Nashville, TN (March 10, 2022)—The title track of George Strait’s recent Honky Tonk Time Machine album may allude to the past, but his recent shows supporting the record have been focused squarely on the future when it comes to the sound. The star has been playing in-the-round shows for his on-going residency at Las Vegas’ T-Mobile Arena and the occasional arena or stadium show, all heard via d&b audiotechnik SL-Series loudspeakers provided by Nashville’s Spectrum Sound, with a GSL system deployed on stadium shows and a KSL system on the arena stops.
With 12 musicians and background vocalists on stage, including Strait himself, things can get pretty loud. There’s a mix of wedge monitors and in-ear monitors in use, and then throw in an in-the-round situation with PA above and an arena-sized audience, and sound on the deck can feel close to overwhelming. Recognizing a need to tame the volume, the audio team is on a perpetual search for ways to pull that back.
FOH Engineer George Olson’s first large deployment with d&b was at ATLive 2021 this past November at Mercedes-Benz Stadium, using all GSL and KSL loudspeakers. The audio team saw it as an opportunity to see if the rig could be a solution for future use, and pretty quickly, it was apparent that they were on to something. Mike Anderson, Reba McEntire’s production manager and Strait’s personal guitar tech for over 17 years, recalled that during soundcheck, everyone asked for monitors to be turned down. “The first thing I noticed about the KSL was not just that it was quiet on stage, but I was able to communicate with the band easier,” he said. “I didn’t need to use so many hand signals, as we weren’t yelling over the PA. Traditionally there would be so much bass rumble on the stage that they felt it would be hard to stand still. You’d have to brace yourself; but all that is gone with the KSL and SL-SUBs…and George’s acoustic sounds better as it’s not feeding back from what’s coming off the back of the PA.”
Paul Rogers, Strait’s production manager and former front-of-house engineer, concurred. “The first time I heard the d&b SL-Series was at ATLive,” he said. “I was up onstage during soundcheck and was wondering when they were going to turn on the PA. It hit me that we weren’t dealing with any of the issues of a loud stage and was curious as to what they were using to achieve this; turns out it was the d&b KSL system. Load in and load out has been so much quicker with Spectrum and the d&b loudspeaker system. It’s amazing that the system draw is lessened, the smaller footprint of the KSL, and the crew call is faster for the area we cover. In the past, we had to try all sorts of tricks to try to lower the stage sound, but nothing like we have now.”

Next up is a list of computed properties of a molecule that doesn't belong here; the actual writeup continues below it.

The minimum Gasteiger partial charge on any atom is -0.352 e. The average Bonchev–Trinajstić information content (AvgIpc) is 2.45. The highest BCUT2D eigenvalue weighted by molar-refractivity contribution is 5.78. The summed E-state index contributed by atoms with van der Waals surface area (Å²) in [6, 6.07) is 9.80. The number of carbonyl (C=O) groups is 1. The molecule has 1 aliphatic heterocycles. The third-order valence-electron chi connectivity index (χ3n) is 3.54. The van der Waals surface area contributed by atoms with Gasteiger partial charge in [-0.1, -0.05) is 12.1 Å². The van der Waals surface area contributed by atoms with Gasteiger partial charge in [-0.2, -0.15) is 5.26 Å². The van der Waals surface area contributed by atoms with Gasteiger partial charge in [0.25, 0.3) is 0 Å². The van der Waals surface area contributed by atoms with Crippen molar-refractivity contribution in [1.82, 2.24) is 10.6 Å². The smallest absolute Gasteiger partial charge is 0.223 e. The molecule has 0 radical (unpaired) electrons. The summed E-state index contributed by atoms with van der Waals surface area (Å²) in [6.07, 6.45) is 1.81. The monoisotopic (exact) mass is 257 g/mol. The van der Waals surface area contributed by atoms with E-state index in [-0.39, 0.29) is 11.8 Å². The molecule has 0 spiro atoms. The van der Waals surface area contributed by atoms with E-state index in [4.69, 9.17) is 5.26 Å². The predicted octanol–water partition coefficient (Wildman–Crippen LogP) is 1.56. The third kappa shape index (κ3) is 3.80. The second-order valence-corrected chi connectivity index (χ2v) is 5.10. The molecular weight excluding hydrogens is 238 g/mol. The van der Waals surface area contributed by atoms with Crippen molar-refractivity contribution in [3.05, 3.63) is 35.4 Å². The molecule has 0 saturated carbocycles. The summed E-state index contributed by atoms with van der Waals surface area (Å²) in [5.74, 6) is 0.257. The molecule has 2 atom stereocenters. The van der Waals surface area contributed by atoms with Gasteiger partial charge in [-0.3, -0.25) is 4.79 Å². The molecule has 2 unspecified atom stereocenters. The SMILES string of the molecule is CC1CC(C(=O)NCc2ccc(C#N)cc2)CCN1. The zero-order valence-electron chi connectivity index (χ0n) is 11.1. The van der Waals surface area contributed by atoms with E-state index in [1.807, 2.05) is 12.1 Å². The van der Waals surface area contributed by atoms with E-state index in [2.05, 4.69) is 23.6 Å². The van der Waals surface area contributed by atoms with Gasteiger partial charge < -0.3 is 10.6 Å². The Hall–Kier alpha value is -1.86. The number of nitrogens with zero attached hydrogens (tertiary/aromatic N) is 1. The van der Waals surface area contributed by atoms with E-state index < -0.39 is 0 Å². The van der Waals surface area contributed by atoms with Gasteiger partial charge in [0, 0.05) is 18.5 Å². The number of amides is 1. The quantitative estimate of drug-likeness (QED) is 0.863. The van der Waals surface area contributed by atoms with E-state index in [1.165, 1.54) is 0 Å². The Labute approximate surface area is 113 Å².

What they have now for the Strait to Vegas in-the-round shows is a GP Productions-supplied control system based around DiGiCo SD12 and Allen & Heath S5000 consoles; Shure Axient wireless; and Shure PSM1000s in-ear monitor systems. Meanwhile, Spectrum Sound is providing 144 d&b audiotechnik KSL loudspeakers, 16 SL-SUBS, 12 Y10P point source cabinets, and 89 D80 amplifiers, including monitor amps.
What won over FOH engineer Olson has been the reaction of the background singers onstage. Located in the center of the 40×40 stage, they are often the gauge of how much volume is on the stage, he said: “The problems we have in the round are more apparent than if you are doing a show end-stage. 144 boxes in a 50-foot radius can create a lot of coupling on stage, so the KSL system has been a long time coming when looking for how to quiet a stage down. They noticed immediately that something was different and were never told that there was another speaker in the air. If they’re not complaining, we’re in pretty good shape.”